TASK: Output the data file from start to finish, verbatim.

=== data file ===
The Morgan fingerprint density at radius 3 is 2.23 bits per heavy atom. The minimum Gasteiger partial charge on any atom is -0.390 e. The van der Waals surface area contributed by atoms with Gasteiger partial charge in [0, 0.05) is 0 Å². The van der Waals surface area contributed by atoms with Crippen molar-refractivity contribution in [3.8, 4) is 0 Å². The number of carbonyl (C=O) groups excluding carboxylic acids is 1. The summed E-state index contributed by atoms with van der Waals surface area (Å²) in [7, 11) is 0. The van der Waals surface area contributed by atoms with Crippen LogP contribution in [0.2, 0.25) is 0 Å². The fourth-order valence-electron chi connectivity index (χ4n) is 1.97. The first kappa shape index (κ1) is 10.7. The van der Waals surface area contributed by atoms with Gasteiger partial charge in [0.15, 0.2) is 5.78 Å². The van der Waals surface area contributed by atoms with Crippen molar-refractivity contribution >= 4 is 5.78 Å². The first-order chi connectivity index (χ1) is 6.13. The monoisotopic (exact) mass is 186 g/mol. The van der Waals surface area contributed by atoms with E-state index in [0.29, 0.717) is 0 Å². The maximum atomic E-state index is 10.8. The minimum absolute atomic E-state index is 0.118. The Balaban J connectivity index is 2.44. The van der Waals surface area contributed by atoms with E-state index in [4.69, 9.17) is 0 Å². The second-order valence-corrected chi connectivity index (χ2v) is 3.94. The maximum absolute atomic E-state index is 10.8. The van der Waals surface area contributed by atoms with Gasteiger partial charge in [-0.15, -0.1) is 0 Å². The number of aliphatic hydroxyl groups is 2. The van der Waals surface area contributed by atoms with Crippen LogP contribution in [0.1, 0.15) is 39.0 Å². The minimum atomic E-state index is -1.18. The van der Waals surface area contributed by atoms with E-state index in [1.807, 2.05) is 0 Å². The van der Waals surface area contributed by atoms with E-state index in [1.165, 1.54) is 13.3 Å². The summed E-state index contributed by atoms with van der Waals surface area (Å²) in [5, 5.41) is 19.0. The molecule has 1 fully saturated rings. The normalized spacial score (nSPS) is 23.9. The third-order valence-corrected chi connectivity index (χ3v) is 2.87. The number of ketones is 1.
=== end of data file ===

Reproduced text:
The Morgan fingerprint density at radius 3 is 2.23 bits per heavy atom. The minimum Gasteiger partial charge on any atom is -0.390 e. The van der Waals surface area contributed by atoms with Gasteiger partial charge in [0, 0.05) is 0 Å². The van der Waals surface area contributed by atoms with Crippen molar-refractivity contribution in [3.8, 4) is 0 Å². The number of carbonyl (C=O) groups excluding carboxylic acids is 1. The summed E-state index contributed by atoms with van der Waals surface area (Å²) in [7, 11) is 0. The van der Waals surface area contributed by atoms with Crippen LogP contribution in [0.2, 0.25) is 0 Å². The fourth-order valence-electron chi connectivity index (χ4n) is 1.97. The first kappa shape index (κ1) is 10.7. The van der Waals surface area contributed by atoms with Gasteiger partial charge in [0.15, 0.2) is 5.78 Å². The van der Waals surface area contributed by atoms with Crippen molar-refractivity contribution >= 4 is 5.78 Å². The first-order chi connectivity index (χ1) is 6.13. The monoisotopic (exact) mass is 186 g/mol. The van der Waals surface area contributed by atoms with E-state index in [0.29, 0.717) is 0 Å². The maximum atomic E-state index is 10.8. The minimum absolute atomic E-state index is 0.118. The Balaban J connectivity index is 2.44. The van der Waals surface area contributed by atoms with E-state index in [4.69, 9.17) is 0 Å². The second-order valence-corrected chi connectivity index (χ2v) is 3.94. The maximum absolute atomic E-state index is 10.8. The van der Waals surface area contributed by atoms with Gasteiger partial charge in [-0.15, -0.1) is 0 Å². The number of aliphatic hydroxyl groups is 2. The van der Waals surface area contributed by atoms with Crippen LogP contribution in [0.1, 0.15) is 39.0 Å². The minimum atomic E-state index is -1.18. The van der Waals surface area contributed by atoms with E-state index in [1.807, 2.05) is 0 Å². The van der Waals surface area contributed by atoms with E-state index in [1.165, 1.54) is 13.3 Å². The summed E-state index contributed by atoms with van der Waals surface area (Å²) in [5, 5.41) is 19.0. The molecule has 1 fully saturated rings. The normalized spacial score (nSPS) is 23.9. The third-order valence-corrected chi connectivity index (χ3v) is 2.87. The number of ketones is 1.